China’s technology hub of Shenzhen will require that workers take paid leave, the local legislature has decided, to protect the physical and psychological health of employees.
Lawmakers in the southern Shenzhen City have approved a new health code enforcing paid leave. Employers must implement the rules so that workers “with a heavy mental and physical workload can avoid excessive burnout,” the city’s work committee said.
The decision to promote compulsory paid leave, which will take effect on January 1, is the first such law in China, and other parts of the country may follow suit.
Shenzhen, the city with the largest migrant population in China, is known for its numerous tech startups and long work hours. Many Chinese people even use the term ‘Shenzhen-style working overtime’ to describe work overload.
The new code requires employers to make arrangements for work schedules and allow all workers to take vacations.
Currently, almost 40 percent of the employees prefer to give up paid leave, “fearing it might impact their promotion or a pay raise,” according to a survey from the Nanshan Hi-Tech Park in Shenzhen.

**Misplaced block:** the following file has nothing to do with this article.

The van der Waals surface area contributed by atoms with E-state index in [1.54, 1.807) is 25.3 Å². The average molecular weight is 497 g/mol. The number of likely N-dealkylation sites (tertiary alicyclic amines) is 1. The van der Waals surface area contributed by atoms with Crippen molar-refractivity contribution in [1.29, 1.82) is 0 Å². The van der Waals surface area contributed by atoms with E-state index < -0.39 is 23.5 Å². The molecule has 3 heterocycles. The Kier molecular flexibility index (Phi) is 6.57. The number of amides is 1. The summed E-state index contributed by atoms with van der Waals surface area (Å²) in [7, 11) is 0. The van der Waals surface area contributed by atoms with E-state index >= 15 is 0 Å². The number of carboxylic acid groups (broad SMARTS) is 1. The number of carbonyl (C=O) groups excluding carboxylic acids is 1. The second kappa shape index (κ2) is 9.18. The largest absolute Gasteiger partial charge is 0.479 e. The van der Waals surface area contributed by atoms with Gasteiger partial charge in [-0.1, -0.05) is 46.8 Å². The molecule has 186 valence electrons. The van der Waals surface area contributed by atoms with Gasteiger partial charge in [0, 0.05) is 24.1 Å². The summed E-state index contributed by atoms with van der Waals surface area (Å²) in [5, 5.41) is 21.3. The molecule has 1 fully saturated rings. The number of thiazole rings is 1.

But it’s not clear how many days of paid leave “staff” should take, and the law does not determine the status of contractors.
All employees in China also have time off during the Lunar New Year and national holiday weeks in October, but the tech sector is notorious for its ‘996’ culture, meaning working from 9am to 9pm, six days a week.
Alibaba Group’s chief, Jack Ma, was slammed last year after praising 996 culture and was forced to make a U-turn later.
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